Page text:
Pediastrum duplex, a coenobial alga related to Stauridium, from Breakneck Pond, Union, CT
Scenedesmus sp., a close relative of Desmodesmus, from Breakneck Pond, Union, CT
Coelastrum cambricum, a colonial alga from Breakneck Pond, Union, CT
Desmodesmus quadricauda, a coenobial alga from River Park, Tolland, CT


Sorastrum americanum from wetland on Mansfield City Rd., Eagleville, CT


Green algae: Streptophyta

  • The order Desmidiales contains some of the most spectacular of algae. Many species of the crescent-shaped Closterium can be found in the Northeast, as well as Cosmarium, Staurastrum, Euastrum, Micrasterias, Xanthidium, and others.
Xanthidium antilopaeum from pond on Forest Rd., Mansfield, CT
Cosmarium sp. from the EEB greenhouse, Storrs, CT
Cosmarium granatum from pond on Forest Rd., Mansfield, CT
Cosmarium contractum from pond on Forest Rd., Mansfield, CT
Staurastrum cf. hirsutum from stream by the Willington Pizza restaurant, Willington, CT


Tetmemorus brebissonii from a marsh at Bigelow Hollow, Union, CT
Tetmemorus granulatus from a marsh at Bigelow Hollow, Union, CT
Micrasterias mahabuleshwarensis var. ringens from Halls Pond, Chaplin, CT
Onychonema laeve from Halls Pond, Chaplin, CT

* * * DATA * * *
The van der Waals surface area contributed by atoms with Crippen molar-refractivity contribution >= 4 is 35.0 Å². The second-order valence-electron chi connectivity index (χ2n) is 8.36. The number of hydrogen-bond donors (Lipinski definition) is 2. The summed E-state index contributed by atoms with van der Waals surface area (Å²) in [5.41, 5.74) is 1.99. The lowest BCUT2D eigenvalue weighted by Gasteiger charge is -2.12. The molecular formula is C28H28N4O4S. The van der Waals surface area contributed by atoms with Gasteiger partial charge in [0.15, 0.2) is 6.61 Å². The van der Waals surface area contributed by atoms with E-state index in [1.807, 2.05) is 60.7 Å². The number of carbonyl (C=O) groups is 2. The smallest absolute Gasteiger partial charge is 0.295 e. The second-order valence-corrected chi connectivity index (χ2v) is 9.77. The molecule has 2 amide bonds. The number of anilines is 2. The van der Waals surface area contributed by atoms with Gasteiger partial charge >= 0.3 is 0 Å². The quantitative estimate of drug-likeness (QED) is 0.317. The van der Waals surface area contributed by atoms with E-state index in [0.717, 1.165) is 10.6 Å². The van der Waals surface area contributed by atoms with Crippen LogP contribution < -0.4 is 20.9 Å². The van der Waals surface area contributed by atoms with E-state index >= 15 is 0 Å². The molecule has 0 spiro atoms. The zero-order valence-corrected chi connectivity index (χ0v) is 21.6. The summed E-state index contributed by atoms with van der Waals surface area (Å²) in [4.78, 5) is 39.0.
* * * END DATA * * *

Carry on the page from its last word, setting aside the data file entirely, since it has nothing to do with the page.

empty cell walls of Spondylosium luetkemuelleri from Halls Pond, Chaplin, CT


Closterium navicula from pond on Forest Rd., Mansfield, CT
Cosmarium denticulatum from pond on Forest Rd., Mansfield, CT
Euastrum verrucosum from pond on Forest Rd., Mansfield, CT
Euastrum cf. oblongum from pond on Forest Rd., Mansfield, CT
Staurodesmus dejectus from pond on Forest Rd., Mansfield, CT


Closterium cf. kuetzingii from pond on Forest Rd., Mansfield, CT
Closterium sp. from pond on Forest Rd., Mansfield, CT
Closterium parvulum from wetland on Mansfield City Rd., Eagleville Rd., CT


Hyalotheca dissiliens, a filamentous desmid from Cedar Swamp/Rt. 195, Mansfield, CT
Desmidium grevillei, a filamentous desmid from Cedar Swamp/Rt. 195, Mansfield, CT
Desmidium swartzii, a filamentous desmid from Breakneck Pond, Union, CT
Spondylosium cf. pulchrum, a filamentous desmid from Breakneck Pond, Union, CT
Teilingia sp., a small filamentous desmid from Breakneck Pond, Union, CT


Euastrum cf. pulchellum from pond on Forest Rd., Mansfield, CT
Euastrum binale from Breakneck Pond, Union, CT
Euastrum bidentatum from Breakneck Pond, Union, CT
Euastrum affine from Breakneck Pond, Union, CT
Euastrum denticulatum from wetland on Mansfield City Rd., Eagleville, CT


Micrasterias radiosa, a large desmid from Breakneck Pond, Union, CT
Micrasterias truncata from Breakneck Pond, Union, CT
Micrasterias laticeps from Breakneck Pond, Union, CT